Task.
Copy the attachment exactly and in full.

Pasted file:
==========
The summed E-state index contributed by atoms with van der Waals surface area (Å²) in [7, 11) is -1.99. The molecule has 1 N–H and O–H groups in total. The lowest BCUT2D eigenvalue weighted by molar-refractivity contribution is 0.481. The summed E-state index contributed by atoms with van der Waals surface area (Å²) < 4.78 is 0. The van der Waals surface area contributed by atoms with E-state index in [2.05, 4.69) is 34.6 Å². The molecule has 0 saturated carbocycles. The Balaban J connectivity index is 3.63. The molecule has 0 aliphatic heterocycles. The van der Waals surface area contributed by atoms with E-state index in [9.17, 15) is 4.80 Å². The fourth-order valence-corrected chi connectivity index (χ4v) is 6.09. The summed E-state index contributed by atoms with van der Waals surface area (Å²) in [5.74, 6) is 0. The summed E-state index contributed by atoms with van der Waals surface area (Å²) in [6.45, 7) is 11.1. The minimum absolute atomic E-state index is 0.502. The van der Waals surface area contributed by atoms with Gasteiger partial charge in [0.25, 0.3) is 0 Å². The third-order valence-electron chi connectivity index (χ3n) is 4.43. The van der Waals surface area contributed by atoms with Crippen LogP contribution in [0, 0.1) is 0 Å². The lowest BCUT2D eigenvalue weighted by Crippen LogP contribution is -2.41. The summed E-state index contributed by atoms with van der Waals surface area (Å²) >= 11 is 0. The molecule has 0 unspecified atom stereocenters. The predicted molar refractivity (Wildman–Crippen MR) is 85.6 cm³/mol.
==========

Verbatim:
The summed E-state index contributed by atoms with van der Waals surface area (Å²) in [7, 11) is -1.99. The molecule has 1 N–H and O–H groups in total. The lowest BCUT2D eigenvalue weighted by molar-refractivity contribution is 0.481. The summed E-state index contributed by atoms with van der Waals surface area (Å²) < 4.78 is 0. The van der Waals surface area contributed by atoms with E-state index in [2.05, 4.69) is 34.6 Å². The molecule has 0 saturated carbocycles. The Balaban J connectivity index is 3.63. The molecule has 0 aliphatic heterocycles. The van der Waals surface area contributed by atoms with E-state index in [9.17, 15) is 4.80 Å². The fourth-order valence-corrected chi connectivity index (χ4v) is 6.09. The summed E-state index contributed by atoms with van der Waals surface area (Å²) in [5.74, 6) is 0. The summed E-state index contributed by atoms with van der Waals surface area (Å²) in [6.45, 7) is 11.1. The minimum absolute atomic E-state index is 0.502. The van der Waals surface area contributed by atoms with Gasteiger partial charge in [0.25, 0.3) is 0 Å². The third-order valence-electron chi connectivity index (χ3n) is 4.43. The van der Waals surface area contributed by atoms with Crippen LogP contribution in [0, 0.1) is 0 Å². The lowest BCUT2D eigenvalue weighted by Crippen LogP contribution is -2.41. The summed E-state index contributed by atoms with van der Waals surface area (Å²) >= 11 is 0. The molecule has 0 unspecified atom stereocenters. The predicted molar refractivity (Wildman–Crippen MR) is 85.6 cm³/mol.